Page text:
The discipline, on the other hand, was entirely different. Rhythm was still a critical element, but uniformity was not. Feldman’s score was one of superposition of relatively simple patterns, which are distinguished by changes on an almost microscopic scale. One useful metaphor might be that of a glass of water, which appears to the eye as static but whose liquid state depends on large numbers of molecular movements invisible to the naked eye. Feldman’s music does not “churn” like those molecules. Rather, he creates the effect of stasis; and then, over the course of his extended duration, he reveals to the ear subtle perturbations of that stasis. The effect can be hypnotic (if not soporific) on the audience, while the performers on the other side of the proscenium must adhere to the same constraining disciplines that lie at the heart of “Workers Union.” If the listening mind may not take in all of that discipline for the hour required for the performance of “For Samuel Beckett,” there is still much to be gained from “sampling” the experience, as one might sample the passing landscape during a long railway trip.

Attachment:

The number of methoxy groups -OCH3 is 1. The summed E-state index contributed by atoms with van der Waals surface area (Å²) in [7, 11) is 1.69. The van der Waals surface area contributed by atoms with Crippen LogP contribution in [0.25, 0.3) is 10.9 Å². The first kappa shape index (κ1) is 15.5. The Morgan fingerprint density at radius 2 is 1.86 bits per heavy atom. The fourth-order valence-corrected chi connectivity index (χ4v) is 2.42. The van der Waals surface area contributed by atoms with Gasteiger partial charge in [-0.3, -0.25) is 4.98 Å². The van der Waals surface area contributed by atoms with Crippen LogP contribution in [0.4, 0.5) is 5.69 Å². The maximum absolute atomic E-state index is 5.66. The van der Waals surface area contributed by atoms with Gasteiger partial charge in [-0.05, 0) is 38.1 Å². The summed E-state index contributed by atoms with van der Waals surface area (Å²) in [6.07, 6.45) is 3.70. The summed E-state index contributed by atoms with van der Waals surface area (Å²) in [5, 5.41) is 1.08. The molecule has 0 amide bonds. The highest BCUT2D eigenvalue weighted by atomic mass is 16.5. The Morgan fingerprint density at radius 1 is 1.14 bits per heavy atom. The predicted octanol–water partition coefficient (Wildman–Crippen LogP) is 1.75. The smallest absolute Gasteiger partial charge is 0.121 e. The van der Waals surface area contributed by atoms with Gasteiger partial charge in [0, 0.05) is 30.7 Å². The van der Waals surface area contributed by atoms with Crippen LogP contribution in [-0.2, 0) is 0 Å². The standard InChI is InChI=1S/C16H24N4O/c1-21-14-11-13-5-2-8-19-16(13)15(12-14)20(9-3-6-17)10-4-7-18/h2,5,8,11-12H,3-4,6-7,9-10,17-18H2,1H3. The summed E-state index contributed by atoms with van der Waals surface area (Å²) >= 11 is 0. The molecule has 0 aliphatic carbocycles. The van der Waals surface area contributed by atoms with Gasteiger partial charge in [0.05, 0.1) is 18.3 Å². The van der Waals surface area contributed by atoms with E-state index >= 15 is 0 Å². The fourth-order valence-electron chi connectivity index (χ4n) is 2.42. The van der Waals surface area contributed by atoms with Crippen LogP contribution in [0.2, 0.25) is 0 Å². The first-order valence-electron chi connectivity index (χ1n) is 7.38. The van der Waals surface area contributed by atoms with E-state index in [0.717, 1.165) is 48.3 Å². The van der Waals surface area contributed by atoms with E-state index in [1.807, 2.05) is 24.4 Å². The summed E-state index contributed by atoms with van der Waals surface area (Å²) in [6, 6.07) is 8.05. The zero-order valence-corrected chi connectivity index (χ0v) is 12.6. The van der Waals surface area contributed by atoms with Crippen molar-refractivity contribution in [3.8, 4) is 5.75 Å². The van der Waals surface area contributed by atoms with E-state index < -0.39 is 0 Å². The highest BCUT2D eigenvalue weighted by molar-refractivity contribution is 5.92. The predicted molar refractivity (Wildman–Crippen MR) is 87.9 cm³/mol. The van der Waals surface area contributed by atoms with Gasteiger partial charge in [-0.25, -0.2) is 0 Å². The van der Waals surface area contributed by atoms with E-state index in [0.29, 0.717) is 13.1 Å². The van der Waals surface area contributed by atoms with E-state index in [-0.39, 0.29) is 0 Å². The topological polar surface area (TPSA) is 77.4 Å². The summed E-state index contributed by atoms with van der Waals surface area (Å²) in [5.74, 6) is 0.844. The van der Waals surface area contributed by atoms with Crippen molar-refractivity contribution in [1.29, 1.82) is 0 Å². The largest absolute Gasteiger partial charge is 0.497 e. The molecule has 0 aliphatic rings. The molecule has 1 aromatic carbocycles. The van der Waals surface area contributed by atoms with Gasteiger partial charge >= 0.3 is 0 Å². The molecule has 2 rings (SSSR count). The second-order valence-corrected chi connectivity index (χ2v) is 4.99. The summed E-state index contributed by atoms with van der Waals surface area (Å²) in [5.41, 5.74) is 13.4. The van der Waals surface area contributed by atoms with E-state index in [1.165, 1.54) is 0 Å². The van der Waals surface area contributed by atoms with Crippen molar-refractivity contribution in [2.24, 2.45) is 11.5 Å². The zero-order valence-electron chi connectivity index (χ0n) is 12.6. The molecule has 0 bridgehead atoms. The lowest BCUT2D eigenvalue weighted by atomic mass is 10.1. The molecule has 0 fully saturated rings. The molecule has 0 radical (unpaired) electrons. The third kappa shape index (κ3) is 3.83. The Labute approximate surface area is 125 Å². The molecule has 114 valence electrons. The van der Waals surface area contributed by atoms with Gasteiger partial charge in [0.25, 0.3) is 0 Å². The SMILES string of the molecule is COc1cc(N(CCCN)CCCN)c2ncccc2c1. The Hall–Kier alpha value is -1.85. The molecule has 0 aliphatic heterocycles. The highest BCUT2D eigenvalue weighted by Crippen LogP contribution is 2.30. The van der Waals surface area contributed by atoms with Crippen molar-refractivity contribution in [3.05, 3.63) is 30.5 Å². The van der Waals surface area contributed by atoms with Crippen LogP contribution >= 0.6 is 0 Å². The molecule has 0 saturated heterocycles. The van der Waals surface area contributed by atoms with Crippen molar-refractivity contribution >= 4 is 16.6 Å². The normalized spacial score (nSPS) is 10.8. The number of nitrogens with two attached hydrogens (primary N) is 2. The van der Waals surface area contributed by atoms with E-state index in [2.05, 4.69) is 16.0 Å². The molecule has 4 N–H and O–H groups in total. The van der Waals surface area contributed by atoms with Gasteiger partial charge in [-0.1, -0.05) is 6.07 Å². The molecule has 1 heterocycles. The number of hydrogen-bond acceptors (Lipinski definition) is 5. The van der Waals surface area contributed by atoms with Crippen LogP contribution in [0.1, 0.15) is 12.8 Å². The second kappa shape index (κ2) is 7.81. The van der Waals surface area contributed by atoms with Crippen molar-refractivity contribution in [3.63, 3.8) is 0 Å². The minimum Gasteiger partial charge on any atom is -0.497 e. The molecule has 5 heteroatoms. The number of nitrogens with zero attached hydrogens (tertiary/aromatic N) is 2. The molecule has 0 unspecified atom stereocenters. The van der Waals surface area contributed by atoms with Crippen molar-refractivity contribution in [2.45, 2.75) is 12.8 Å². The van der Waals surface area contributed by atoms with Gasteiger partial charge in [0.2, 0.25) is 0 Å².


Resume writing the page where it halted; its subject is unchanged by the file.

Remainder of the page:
The program began with a much smaller ensemble consisting of violin (Hrabba Atladottir), cello (Helen Newby), flute (Tod Brody), clarinet (Bill Kalinkos), and piano (Kate Campbell with rattles on her left ankle). However, these five players were distributed widely across the Concert Hall space with the two wind players behind the audience, the violin at the far rear of the stage, and cello and piano towards the front of the stage at right and left extremes, respectively. The music was the West Coast premiere of Zosha DiCastri’s “La forma dello spazzio” (the form of space), inspired in part by the mobiles of Alexander Calder.
The music was an intriguing study of coincidence and differentiation. An individual tone might begin on one instrument and then resonate on others, thus distributing itself over a wider spatial extent. However, there were also “punctuations” of more rapid passages concerned more with the individuality of the single instrument doing the playing. The piece was less than ten minutes in duration, but it acclimated the attentive year to the significance of spatial relations. That significance would subsequently be reinforced through the performance of both the Andriessen and Feldman compositions. Thus, DiCastri’s work served as a highly suitable “overture” for the remainder of the evening.